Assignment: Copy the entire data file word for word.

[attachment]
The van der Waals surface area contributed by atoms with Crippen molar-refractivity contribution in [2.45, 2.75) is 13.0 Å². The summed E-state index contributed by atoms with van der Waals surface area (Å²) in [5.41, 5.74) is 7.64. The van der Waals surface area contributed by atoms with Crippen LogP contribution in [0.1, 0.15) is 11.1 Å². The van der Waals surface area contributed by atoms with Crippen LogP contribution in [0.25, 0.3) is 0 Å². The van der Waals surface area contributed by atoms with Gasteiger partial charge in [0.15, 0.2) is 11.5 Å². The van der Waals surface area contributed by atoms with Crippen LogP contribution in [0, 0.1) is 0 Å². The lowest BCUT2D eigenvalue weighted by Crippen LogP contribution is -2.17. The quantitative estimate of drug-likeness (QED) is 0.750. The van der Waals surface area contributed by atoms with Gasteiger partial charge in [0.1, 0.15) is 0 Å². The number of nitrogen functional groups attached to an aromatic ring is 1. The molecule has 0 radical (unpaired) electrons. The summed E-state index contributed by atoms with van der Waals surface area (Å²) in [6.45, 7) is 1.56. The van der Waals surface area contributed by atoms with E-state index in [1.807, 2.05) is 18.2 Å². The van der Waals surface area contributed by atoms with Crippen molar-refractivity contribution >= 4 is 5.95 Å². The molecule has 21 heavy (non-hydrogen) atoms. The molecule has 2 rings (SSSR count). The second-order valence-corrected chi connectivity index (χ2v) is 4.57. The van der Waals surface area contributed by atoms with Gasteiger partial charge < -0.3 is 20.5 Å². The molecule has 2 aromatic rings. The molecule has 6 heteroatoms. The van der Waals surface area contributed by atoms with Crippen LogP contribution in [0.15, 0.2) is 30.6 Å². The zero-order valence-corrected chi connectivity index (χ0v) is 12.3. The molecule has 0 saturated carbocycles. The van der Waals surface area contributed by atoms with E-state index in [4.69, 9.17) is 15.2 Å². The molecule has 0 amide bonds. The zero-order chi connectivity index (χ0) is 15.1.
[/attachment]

The van der Waals surface area contributed by atoms with Crippen molar-refractivity contribution in [2.45, 2.75) is 13.0 Å². The summed E-state index contributed by atoms with van der Waals surface area (Å²) in [5.41, 5.74) is 7.64. The van der Waals surface area contributed by atoms with Crippen LogP contribution in [0.1, 0.15) is 11.1 Å². The van der Waals surface area contributed by atoms with Crippen LogP contribution in [0.25, 0.3) is 0 Å². The van der Waals surface area contributed by atoms with Gasteiger partial charge in [0.15, 0.2) is 11.5 Å². The van der Waals surface area contributed by atoms with Crippen LogP contribution in [0, 0.1) is 0 Å². The lowest BCUT2D eigenvalue weighted by Crippen LogP contribution is -2.17. The quantitative estimate of drug-likeness (QED) is 0.750. The van der Waals surface area contributed by atoms with Gasteiger partial charge in [0.1, 0.15) is 0 Å². The number of nitrogen functional groups attached to an aromatic ring is 1. The molecule has 0 radical (unpaired) electrons. The summed E-state index contributed by atoms with van der Waals surface area (Å²) in [6.45, 7) is 1.56. The van der Waals surface area contributed by atoms with E-state index in [1.807, 2.05) is 18.2 Å². The van der Waals surface area contributed by atoms with Crippen molar-refractivity contribution >= 4 is 5.95 Å². The molecule has 21 heavy (non-hydrogen) atoms. The molecule has 2 rings (SSSR count). The second-order valence-corrected chi connectivity index (χ2v) is 4.57. The van der Waals surface area contributed by atoms with Gasteiger partial charge < -0.3 is 20.5 Å². The molecule has 2 aromatic rings. The molecule has 6 heteroatoms. The van der Waals surface area contributed by atoms with Crippen LogP contribution in [0.15, 0.2) is 30.6 Å². The zero-order valence-corrected chi connectivity index (χ0v) is 12.3. The molecule has 0 saturated carbocycles. The van der Waals surface area contributed by atoms with E-state index in [4.69, 9.17) is 15.2 Å². The molecule has 0 amide bonds. The zero-order chi connectivity index (χ0) is 15.1.